• On January 19th I traveled to Billings to address a meeting of the emerging Montana Tribal Tourism Alliance (MTTA). Comprised of representatives from all but one Montana's seven Indian Reservations, this new group has as its mission the coordination of not only Bicentennial planning, but also other tourism-related projects. This group will greatly assist with Indian communication and coordination.

  • The effort to create a statewide Public Safety Plan for Montana's Bicentennial Observance is now underway. On January 23rd I met with the Directors of the Montana Sheriff's & Peace Officer's Association, and the Montana Disaster & Emergency Services Division to plan a stakeholders meeting. Funding was requested for this initial effort through a National Park Service Challenge Cost Share grant application in late December 2000. This statewide planning effort will coordinate closely with a similar project now nearing completion in Idaho and three western Montana counties.

  • The effort to facilitate the delivery of Community Infrastructure Planning has also taken its first step. On January 24th I met with representatives from the Local Government Assistance Division of the Montana Department of Commerce. Rather than contract for the development of a statewide infrastructure assessment, as was suggested in the new Bicentennial Master Plan, efforts will be made to let interested communities know of existing infrastructure planning and funding programs.

  • On January 26th I traveled to Missoula again, this time to participate in a planning process for the acquisition, interpretation and "maintenance" of the Travelers' Rest campsite. A funding, and possibly a public-sector management entity, has come forward to insure that this historical site is moved from private ownership into protective public ownership. It was suggested that the pending acquisition and management "deal" could be completed as early as March of this year.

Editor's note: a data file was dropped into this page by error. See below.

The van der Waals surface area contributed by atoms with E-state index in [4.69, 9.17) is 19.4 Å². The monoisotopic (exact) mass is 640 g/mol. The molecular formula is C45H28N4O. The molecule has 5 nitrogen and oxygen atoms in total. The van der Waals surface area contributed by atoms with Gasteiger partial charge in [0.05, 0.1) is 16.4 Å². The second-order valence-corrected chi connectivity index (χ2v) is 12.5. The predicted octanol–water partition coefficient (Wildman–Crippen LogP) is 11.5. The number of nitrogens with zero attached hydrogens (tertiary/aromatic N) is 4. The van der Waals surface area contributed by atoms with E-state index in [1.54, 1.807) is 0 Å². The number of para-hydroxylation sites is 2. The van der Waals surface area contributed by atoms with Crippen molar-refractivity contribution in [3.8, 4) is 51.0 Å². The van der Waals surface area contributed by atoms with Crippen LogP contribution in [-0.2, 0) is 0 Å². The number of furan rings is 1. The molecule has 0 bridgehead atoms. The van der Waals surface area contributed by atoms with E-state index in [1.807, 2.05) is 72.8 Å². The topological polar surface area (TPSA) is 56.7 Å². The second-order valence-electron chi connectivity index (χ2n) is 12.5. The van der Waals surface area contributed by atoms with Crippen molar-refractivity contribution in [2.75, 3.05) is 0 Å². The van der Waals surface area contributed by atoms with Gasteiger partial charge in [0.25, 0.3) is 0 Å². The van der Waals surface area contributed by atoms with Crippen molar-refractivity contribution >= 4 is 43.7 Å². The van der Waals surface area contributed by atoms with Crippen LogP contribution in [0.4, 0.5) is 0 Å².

• The interagency Bicentennial Focus Team met in Bozeman on December 30th. Plans were reviewed and set in motion to initiate the first phase of implementation for the statewide Interpretive Sign Strategy. An NPS Challenge Cost Share Grant application was made prior to the 12/31/00 submittal deadline requesting partnership funding for this effort. It was also agreed that the Focus Team coordinate closely with Travel Montana's update process for their L&C web site. It was very encouraging that this meeting was well attended by Indian representatives as well as state and federal agencies.